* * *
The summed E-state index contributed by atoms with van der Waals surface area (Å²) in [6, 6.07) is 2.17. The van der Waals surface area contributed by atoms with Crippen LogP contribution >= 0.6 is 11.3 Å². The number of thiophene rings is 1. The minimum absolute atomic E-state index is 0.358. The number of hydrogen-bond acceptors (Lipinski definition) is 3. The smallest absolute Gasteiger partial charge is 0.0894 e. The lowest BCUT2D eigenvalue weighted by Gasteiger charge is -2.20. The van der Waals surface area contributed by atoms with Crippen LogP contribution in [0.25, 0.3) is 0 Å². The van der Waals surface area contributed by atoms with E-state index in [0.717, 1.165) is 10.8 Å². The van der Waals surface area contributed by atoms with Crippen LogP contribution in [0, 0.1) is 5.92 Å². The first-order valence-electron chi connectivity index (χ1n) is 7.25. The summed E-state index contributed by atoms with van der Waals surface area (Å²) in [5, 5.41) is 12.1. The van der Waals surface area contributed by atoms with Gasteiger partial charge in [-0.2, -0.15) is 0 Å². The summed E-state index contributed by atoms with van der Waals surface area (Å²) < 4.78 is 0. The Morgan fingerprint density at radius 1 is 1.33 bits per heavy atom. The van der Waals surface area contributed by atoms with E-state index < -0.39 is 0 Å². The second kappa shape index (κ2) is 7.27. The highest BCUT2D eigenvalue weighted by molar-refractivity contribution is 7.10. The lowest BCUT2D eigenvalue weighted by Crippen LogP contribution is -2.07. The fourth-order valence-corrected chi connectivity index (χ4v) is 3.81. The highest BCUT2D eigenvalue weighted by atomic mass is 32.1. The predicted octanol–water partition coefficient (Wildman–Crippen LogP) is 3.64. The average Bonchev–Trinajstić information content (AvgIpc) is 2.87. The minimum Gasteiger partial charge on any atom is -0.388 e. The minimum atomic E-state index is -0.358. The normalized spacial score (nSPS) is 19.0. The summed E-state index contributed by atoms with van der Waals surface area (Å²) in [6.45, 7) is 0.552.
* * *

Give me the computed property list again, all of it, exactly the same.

The summed E-state index contributed by atoms with van der Waals surface area (Å²) in [6, 6.07) is 2.17. The van der Waals surface area contributed by atoms with Crippen LogP contribution >= 0.6 is 11.3 Å². The number of thiophene rings is 1. The minimum absolute atomic E-state index is 0.358. The number of hydrogen-bond acceptors (Lipinski definition) is 3. The smallest absolute Gasteiger partial charge is 0.0894 e. The lowest BCUT2D eigenvalue weighted by Gasteiger charge is -2.20. The van der Waals surface area contributed by atoms with Crippen LogP contribution in [0.25, 0.3) is 0 Å². The van der Waals surface area contributed by atoms with E-state index in [0.717, 1.165) is 10.8 Å². The van der Waals surface area contributed by atoms with Crippen LogP contribution in [0, 0.1) is 5.92 Å². The first-order valence-electron chi connectivity index (χ1n) is 7.25. The summed E-state index contributed by atoms with van der Waals surface area (Å²) in [5, 5.41) is 12.1. The van der Waals surface area contributed by atoms with Gasteiger partial charge in [-0.2, -0.15) is 0 Å². The summed E-state index contributed by atoms with van der Waals surface area (Å²) < 4.78 is 0. The Morgan fingerprint density at radius 1 is 1.33 bits per heavy atom. The van der Waals surface area contributed by atoms with E-state index < -0.39 is 0 Å². The second kappa shape index (κ2) is 7.27. The highest BCUT2D eigenvalue weighted by molar-refractivity contribution is 7.10. The lowest BCUT2D eigenvalue weighted by Crippen LogP contribution is -2.07. The fourth-order valence-corrected chi connectivity index (χ4v) is 3.81. The highest BCUT2D eigenvalue weighted by atomic mass is 32.1. The predicted octanol–water partition coefficient (Wildman–Crippen LogP) is 3.64. The average Bonchev–Trinajstić information content (AvgIpc) is 2.87. The minimum Gasteiger partial charge on any atom is -0.388 e. The minimum atomic E-state index is -0.358. The normalized spacial score (nSPS) is 19.0. The summed E-state index contributed by atoms with van der Waals surface area (Å²) in [6.45, 7) is 0.552.